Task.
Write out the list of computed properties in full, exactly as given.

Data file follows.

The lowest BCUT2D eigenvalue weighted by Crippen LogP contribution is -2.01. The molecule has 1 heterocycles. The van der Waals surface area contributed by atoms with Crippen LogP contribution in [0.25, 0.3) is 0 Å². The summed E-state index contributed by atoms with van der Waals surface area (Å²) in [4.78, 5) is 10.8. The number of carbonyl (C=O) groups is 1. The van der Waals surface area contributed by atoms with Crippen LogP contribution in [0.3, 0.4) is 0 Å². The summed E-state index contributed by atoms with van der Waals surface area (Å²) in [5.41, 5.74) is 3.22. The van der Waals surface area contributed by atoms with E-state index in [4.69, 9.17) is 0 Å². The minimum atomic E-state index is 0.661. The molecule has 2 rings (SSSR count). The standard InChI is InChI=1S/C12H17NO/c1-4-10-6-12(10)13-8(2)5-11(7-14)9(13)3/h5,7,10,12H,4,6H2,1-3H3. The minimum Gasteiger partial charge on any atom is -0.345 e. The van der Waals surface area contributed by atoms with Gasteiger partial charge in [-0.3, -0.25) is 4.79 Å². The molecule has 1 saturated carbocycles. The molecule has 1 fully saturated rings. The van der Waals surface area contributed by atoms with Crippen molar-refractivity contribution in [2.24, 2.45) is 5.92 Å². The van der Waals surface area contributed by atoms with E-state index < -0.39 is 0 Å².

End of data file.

The lowest BCUT2D eigenvalue weighted by Crippen LogP contribution is -2.01. The molecule has 1 heterocycles. The van der Waals surface area contributed by atoms with Crippen LogP contribution in [0.25, 0.3) is 0 Å². The summed E-state index contributed by atoms with van der Waals surface area (Å²) in [4.78, 5) is 10.8. The number of carbonyl (C=O) groups is 1. The van der Waals surface area contributed by atoms with Crippen LogP contribution in [0.3, 0.4) is 0 Å². The summed E-state index contributed by atoms with van der Waals surface area (Å²) in [5.41, 5.74) is 3.22. The van der Waals surface area contributed by atoms with E-state index in [4.69, 9.17) is 0 Å². The minimum atomic E-state index is 0.661. The molecule has 2 rings (SSSR count). The standard InChI is InChI=1S/C12H17NO/c1-4-10-6-12(10)13-8(2)5-11(7-14)9(13)3/h5,7,10,12H,4,6H2,1-3H3. The minimum Gasteiger partial charge on any atom is -0.345 e. The van der Waals surface area contributed by atoms with Gasteiger partial charge in [-0.3, -0.25) is 4.79 Å². The molecule has 1 saturated carbocycles. The molecule has 1 fully saturated rings. The van der Waals surface area contributed by atoms with Crippen molar-refractivity contribution in [2.24, 2.45) is 5.92 Å². The van der Waals surface area contributed by atoms with E-state index < -0.39 is 0 Å².